Social Relations

Chinese Socialists


At the time of Bronisław Piłsudski’s stay in Tokyo, there were about 10,000 boys and girls sent to study in Japan from China ruled by the Manchurian Qing dynasty. The revolutionary ferment among foreign youth, mainly Chinese but also Korean, was a phenomenon noted and closely tracked by the authorities. The young socialist community was particularly strong in Tokyo, and Bronisław Piłsudski made contacts with them early during his stay.

Song Jiaoren

Piłsudski’s first contact was with Song Jiaoren, then a fugitive from China because of his anti-Manchurian political activities.

Together with Sun Yat-Sen, Son Jiaoren founded an organization aimed at China’s independence from the Manchurian rule, called the Union League. The Union League was formed as a result of several smaller republican organizations joining the Chinese Renaissance Union (Xingzhonghui). The founding congress was held in Tokyo on 20 August 1905; Sun Yat-sen, later the president of a revived China, was then elected as the leader of the League. The main political objective of the Union League was to overthrow the Manchurian Qing dynasty and turn China into a republic.

Song Jiaoren

Sun Yat Sen

It is known from Bronisław Piłsudski’s letter to American journalist George Kennan, a prominent expert on Russia, especially its Asian territories, that Piłsudski not only met personally with Sun Yat Sen, but maintained friendly relations with him.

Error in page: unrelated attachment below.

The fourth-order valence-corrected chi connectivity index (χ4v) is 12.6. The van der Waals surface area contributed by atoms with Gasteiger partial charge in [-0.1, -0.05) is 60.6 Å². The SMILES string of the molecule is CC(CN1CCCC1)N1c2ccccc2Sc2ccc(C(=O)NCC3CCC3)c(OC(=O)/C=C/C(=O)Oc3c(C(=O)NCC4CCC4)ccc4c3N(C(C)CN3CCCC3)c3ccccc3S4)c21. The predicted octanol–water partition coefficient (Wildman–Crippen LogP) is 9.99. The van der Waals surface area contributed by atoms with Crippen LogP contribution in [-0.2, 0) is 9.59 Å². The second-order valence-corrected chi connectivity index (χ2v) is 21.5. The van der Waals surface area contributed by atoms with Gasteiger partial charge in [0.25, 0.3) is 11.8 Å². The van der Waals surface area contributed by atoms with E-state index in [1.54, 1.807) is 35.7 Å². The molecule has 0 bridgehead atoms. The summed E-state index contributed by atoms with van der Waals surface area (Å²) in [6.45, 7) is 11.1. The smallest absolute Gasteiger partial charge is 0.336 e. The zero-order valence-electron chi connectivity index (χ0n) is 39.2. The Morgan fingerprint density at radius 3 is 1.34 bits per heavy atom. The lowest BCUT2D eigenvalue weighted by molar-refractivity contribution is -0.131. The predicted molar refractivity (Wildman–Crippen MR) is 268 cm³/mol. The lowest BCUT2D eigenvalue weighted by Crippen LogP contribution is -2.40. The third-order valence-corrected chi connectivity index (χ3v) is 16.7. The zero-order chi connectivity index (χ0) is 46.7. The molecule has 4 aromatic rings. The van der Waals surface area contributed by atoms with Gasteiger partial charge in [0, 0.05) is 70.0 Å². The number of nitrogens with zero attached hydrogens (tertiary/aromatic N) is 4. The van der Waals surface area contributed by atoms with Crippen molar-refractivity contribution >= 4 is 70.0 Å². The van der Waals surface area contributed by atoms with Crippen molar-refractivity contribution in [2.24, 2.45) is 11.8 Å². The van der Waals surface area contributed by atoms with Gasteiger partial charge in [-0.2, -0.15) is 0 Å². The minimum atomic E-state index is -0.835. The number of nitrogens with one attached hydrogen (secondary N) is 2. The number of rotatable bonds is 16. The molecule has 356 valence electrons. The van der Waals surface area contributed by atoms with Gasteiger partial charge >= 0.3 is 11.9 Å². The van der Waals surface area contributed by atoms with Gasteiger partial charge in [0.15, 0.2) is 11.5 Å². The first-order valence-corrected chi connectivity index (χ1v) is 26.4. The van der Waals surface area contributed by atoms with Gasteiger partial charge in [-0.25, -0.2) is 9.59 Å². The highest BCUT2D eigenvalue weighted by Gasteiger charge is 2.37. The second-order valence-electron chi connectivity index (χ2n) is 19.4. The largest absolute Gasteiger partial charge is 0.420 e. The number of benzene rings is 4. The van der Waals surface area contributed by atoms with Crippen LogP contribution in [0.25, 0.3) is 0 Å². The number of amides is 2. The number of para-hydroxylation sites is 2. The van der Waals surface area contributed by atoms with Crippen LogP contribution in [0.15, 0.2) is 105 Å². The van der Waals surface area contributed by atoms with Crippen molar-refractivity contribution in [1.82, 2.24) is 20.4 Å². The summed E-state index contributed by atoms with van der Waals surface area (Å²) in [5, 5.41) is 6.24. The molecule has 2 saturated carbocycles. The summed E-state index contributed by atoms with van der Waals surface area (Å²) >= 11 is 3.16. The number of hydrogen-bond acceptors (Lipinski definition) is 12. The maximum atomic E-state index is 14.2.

George Kennan
Sun Yat-sen in 1910

However, it is also known that Bronisław Piłsudski spoke and exchanged correspondence with Sun’s young secretary, Wu Ruo-nan, and her sister, Wu Ya-nan. The young lady was eighteen when she and her sister came to study in Tokyo; she studied English at Waseda University, but had been a devoted socialist at the time of her arrival from China. Ruo-nan met with Piłsudski on 3 April, and immediately afterwards, she sent him a photo of herself and her sister along with a copy of the text she had written titled “The Twentieth-Century Liberty Bell”.

Tōten Miyazaki

Piłsudski also met an exceptionally colorful figure, the thinker and activist Tōten Miyazaki, who helped Sun Yat-sen in Japan. Not knowing Chinese, Miyazaki communicated with Sun Yat-sen in writing using Chinese characters, which are common in both languages, albeit read quite differently. In 1900, in an attempt to help Miyazaki, who was arrested in Singapore, Sun Yat-sen was himself caught and imprisoned. However, he soon got out of prison, returned to Japan in Miyazaki’s footsteps, and that is when he met with Piłsudski.

Piłsudski visited the office of the “Minbao” (People’s News) newspaper in March 1906, and the participants of the meeting took a commemorative photo.

Tōten Miyazaki
Photo taken in the garden of the Minpō Publishing House
In the first row, 3rd from the left: Tamizo Miyazaki, then: Toshihiko Sakai, Bronisław Piłsudski, and Huang Xing; in the second row, 2nd from the left: Toten Miyazaki
Zobacz również
Japanese Socialists

During his stay in Tokyo, Piłsudski had very close contacts ...

Hakodateya – Hakodate House

After a brief stay in one of Tokyo’s hotels, from ...